As the Japanese approached Taffy Three they opened fire. The massive shells from the battleships hit ship after ship. Fortunately (!) for the Americans, the Japanese were firing armor-piercing rounds that more often than not passed completely through the Jeep carriers without exploding. However the Gambier Bay succumbed to the avalanche of steel and the St. Lo went down a bit later, victim of one of the first kamikaze strikes of the war.

Sprague later described the impact of those massive shells as, “Like a puppy being smacked by a truck.”

Sprague, for his part, did everything right. He ordered Taffy Three to turn away and run the other way, although at 20 knots or so versus the 30 knots of the oncoming Japanese that was more for show that anything else. He ordered his escorts to attack the Japanese with torpedoes and guns, charging the oncoming behemoths and sacrificing themselves to cover the getaway. He launched every plane he could get into the air armed with anything that would explode to also hit the Japanese. He raised the commanders of the other two Taffys who immediately began launching their own strikes in support.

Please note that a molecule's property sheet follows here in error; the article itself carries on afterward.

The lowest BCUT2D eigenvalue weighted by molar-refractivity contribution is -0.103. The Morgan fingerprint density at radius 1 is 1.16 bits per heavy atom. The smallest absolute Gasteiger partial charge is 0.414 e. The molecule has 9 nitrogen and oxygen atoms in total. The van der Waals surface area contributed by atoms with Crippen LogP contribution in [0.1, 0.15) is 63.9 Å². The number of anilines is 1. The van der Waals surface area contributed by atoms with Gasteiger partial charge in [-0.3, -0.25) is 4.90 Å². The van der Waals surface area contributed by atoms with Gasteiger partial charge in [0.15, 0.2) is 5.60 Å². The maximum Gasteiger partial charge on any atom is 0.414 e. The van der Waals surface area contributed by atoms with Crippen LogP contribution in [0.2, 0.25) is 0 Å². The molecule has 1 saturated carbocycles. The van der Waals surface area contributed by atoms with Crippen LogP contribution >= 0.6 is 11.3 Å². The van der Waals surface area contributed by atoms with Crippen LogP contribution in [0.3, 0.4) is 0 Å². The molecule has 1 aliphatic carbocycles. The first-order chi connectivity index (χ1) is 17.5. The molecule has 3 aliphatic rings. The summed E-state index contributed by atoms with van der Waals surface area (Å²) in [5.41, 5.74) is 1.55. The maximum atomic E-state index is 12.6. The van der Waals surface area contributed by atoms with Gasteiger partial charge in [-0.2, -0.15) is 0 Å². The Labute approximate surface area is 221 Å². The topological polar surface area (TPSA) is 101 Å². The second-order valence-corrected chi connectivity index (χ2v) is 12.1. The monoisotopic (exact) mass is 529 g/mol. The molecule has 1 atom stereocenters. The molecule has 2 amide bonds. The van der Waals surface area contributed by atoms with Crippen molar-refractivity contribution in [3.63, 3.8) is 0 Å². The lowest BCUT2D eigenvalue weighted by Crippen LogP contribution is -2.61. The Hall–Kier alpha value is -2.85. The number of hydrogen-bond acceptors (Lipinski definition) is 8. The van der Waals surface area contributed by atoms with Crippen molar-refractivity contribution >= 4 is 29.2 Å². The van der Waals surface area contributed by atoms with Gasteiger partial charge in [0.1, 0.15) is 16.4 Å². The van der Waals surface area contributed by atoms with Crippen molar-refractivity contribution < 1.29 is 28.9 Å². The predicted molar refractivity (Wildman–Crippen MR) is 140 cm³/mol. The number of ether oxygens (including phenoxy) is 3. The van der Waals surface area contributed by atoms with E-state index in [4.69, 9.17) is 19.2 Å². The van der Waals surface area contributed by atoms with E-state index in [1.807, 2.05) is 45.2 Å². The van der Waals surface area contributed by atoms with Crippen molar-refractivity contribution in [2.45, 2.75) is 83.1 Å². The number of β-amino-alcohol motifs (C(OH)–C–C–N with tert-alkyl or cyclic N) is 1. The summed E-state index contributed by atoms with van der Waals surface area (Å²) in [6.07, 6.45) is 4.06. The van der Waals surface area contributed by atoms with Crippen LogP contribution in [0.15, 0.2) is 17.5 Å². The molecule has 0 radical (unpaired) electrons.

His situation, though, was still dire. He sent a radio message in the open to Admiral Kinkaid, CO of the 7th Fleet, that was picked up as far away as Pearl Harbor. “Where is Lee?” he pleaded, “Send Lee!”

Charging up the coast of Luzon, Halsey was aware of the action off Samar and was starting to turn some of his fleet around but not fast enough. Finally, his exasperated superiors at Pacific Fleet headquarters sent an urgent message in code to his flagship, the battleship New Jersey. The message was accompanied by “padding” or nonsense phrases to throw off any enemy code-breaking attempt. In this case the message with padding read “Turkey trots to water bb Where is RPT (repeat) where is Task Force 34? rr The world wonders.” The code officer took off the first padding but not the second. “The world wonders” struck Halsey as a public rebuke and caused a whole mess of ill-feelings and recriminations that lasted long after the war.